I Have Actually Been Playing Games, Too

Good Advice

My last few posts have only been about games in the abstract. But I have really been playing video games, honest! A few hours a day, in fact! Just, most of the screenshots of the games I’ve been playing are on my pc, instead of my school computer where I blog from most of the time. And I haven’t been playing Steam games, either, which means no cloud storage.

The game that’s been taking most of my time is ESO. I’m really liking (so far) how much the game experience is like a proper Elder Scrolls game. And the writing isn’t so terrible either. When I first heard of the game, and how they were doing the alliance system, and being in 2E without any reason, and how the UI looked a lot like the default Skyrim UI, and all that, I was a big hater, I admit. I am not a huge fan of Skyrim (it took me 200+ hours to figure that out…), mostly because everything was even more casualized and consolized than Oblivion, and ESO looked like more of the same.

This seems like it would be uncomfortable to walk on.

Glad to find out it’s not, really. It’s a proper action MMO that just happens to be in the Elder Scrolls universe. While I don’t think it’s the best that could have been done, it is competent. And I do miss some of the detail that gets lost when greatly increasing the playable area (all the towns on Vvardenfell, for example, are much smaller than they are in Morrowind, and the buildings that are in both games are smaller, too). But taking all that into account, it’s good enough. Good enough to subscribe to.

As for my actual progress, I’ve gotten up to 20 or 21. Haven’t gotten any of the crafting up very high; I’m wondering if it’s worth keeping all of those green and blue equips for Research, or just Deconstructing them to get the crafting xp. I’m mostly doing this without guides, since (so far) it’s easy enough. Going through the main Morrowind story (this is the weakest writing so far; as per usual with TES games, the strength in writing is in the small details, not the big picture or grand events), since I guess that’s what I get for starting on that expansion. I have no idea what the actual main story is, or how to start it.

As an aside, I wish the earbuds I’m using (because I generally play in the dark of the morning, and my roommates want to sleep then for some reason) had markers for L and R. It’s always a mystery until I get in-game.

Some Quick Blog Housekeeping

I’ve finally gotten around to updating the blog itself. It still has that default picture at the top, but at least this looks like a proper blog. I hate all that infinite scrolling nonsense, and not having stuff on the sidebars. Apparently I had to switch from “modern business” theme or some-such. Now this looks like the old-fashioned blogs I’m used to.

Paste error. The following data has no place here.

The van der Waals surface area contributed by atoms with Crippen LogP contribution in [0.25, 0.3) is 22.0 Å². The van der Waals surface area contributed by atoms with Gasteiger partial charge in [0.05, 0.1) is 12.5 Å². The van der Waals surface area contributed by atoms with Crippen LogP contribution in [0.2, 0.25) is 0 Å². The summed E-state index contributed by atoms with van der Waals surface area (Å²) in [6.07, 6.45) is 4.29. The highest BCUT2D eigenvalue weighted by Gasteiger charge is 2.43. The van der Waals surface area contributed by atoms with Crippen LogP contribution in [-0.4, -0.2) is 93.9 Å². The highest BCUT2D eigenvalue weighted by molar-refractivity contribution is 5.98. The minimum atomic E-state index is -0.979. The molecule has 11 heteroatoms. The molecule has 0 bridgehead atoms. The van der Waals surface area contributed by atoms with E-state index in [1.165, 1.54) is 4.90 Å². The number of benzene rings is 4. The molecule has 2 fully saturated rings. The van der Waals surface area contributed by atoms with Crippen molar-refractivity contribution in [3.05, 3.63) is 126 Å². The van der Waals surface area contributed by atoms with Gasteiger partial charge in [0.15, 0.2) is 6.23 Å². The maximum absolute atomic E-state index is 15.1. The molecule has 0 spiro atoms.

I’ve also set up some nifty stuff on the side, now that I can. I even put up an RSS button. Which I did because, for the first time since I started reading blogs back in 2001, I also got an RSS reader. WordPress has a nifty “follow” function (also a button for that, too, on the side there), but that only works for WordPress blogs. Unfortunately, some people don’t have RSS set up. I’ve finally gotten around to looking up most of the Blaugust participants (figured that was a good way to start), and some of them I’d like to follow, I can’t. It’s slightly annoying.

I couldn’t figure out how to set up a proper blogroll. The “Links” widget for WordPress doesn’t seem like it’s editable, even though it looks like it should be (or I’m dumb and can’t figure it out – very possible!). So I just went with the Blogs I’m Following, which only works for WordPress blogs. So sorry.

I still don’t get Twitter. I thought I got it, then what I got changed. I’m not a social person, even online, so so far it’s just there to announce my blog posts. Thinking on it, I probably should be following the blogs I follow in the normal fashion on Twitter, too.

My History (The Relevant Version)

Since it’s “Getting to Know You Week” for Blaugust, and I don’t have anything else to talk about (well, I do, but all my screenshots are on my PC at home), I figured I’d do a little bit of that ‘letting strangers in the internet know details about your life’ thing. Also, Belghast did it today, so I will too. Mostly of course it will be about gaming (certainly because it’s topical to the blog, and not because that’s what most of my life revolves around – that’d be silly and sad, r-right?), but some actual life facts might get in there too.